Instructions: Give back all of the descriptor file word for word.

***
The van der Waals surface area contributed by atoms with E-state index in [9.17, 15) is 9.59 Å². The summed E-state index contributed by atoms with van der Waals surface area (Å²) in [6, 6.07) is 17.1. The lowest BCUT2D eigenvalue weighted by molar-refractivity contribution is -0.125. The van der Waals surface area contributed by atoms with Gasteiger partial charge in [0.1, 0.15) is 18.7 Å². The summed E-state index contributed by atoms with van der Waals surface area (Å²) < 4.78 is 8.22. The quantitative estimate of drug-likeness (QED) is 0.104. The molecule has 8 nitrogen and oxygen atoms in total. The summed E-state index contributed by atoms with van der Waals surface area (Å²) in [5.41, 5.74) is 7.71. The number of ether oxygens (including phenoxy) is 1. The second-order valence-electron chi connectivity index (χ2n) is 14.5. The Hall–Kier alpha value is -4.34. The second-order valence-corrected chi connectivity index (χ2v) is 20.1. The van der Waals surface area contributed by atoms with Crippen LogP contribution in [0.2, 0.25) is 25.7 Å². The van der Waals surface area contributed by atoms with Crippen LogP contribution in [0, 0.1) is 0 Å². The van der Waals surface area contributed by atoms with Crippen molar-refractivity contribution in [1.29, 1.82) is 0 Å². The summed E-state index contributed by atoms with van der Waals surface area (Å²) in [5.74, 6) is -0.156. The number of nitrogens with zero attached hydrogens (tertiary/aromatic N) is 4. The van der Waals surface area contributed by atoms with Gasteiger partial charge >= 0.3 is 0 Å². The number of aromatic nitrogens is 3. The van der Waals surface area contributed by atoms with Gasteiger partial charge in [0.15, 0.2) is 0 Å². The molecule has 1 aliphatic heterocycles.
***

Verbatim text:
The van der Waals surface area contributed by atoms with E-state index in [9.17, 15) is 9.59 Å². The summed E-state index contributed by atoms with van der Waals surface area (Å²) in [6, 6.07) is 17.1. The lowest BCUT2D eigenvalue weighted by molar-refractivity contribution is -0.125. The van der Waals surface area contributed by atoms with Gasteiger partial charge in [0.1, 0.15) is 18.7 Å². The summed E-state index contributed by atoms with van der Waals surface area (Å²) < 4.78 is 8.22. The quantitative estimate of drug-likeness (QED) is 0.104. The molecule has 8 nitrogen and oxygen atoms in total. The summed E-state index contributed by atoms with van der Waals surface area (Å²) in [5.41, 5.74) is 7.71. The number of ether oxygens (including phenoxy) is 1. The second-order valence-electron chi connectivity index (χ2n) is 14.5. The Hall–Kier alpha value is -4.34. The second-order valence-corrected chi connectivity index (χ2v) is 20.1. The van der Waals surface area contributed by atoms with Crippen LogP contribution in [0.2, 0.25) is 25.7 Å². The van der Waals surface area contributed by atoms with Crippen LogP contribution in [0, 0.1) is 0 Å². The van der Waals surface area contributed by atoms with Crippen molar-refractivity contribution in [1.29, 1.82) is 0 Å². The summed E-state index contributed by atoms with van der Waals surface area (Å²) in [5.74, 6) is -0.156. The number of nitrogens with zero attached hydrogens (tertiary/aromatic N) is 4. The van der Waals surface area contributed by atoms with Gasteiger partial charge >= 0.3 is 0 Å². The number of aromatic nitrogens is 3. The van der Waals surface area contributed by atoms with Gasteiger partial charge in [0.15, 0.2) is 0 Å². The molecule has 1 aliphatic heterocycles.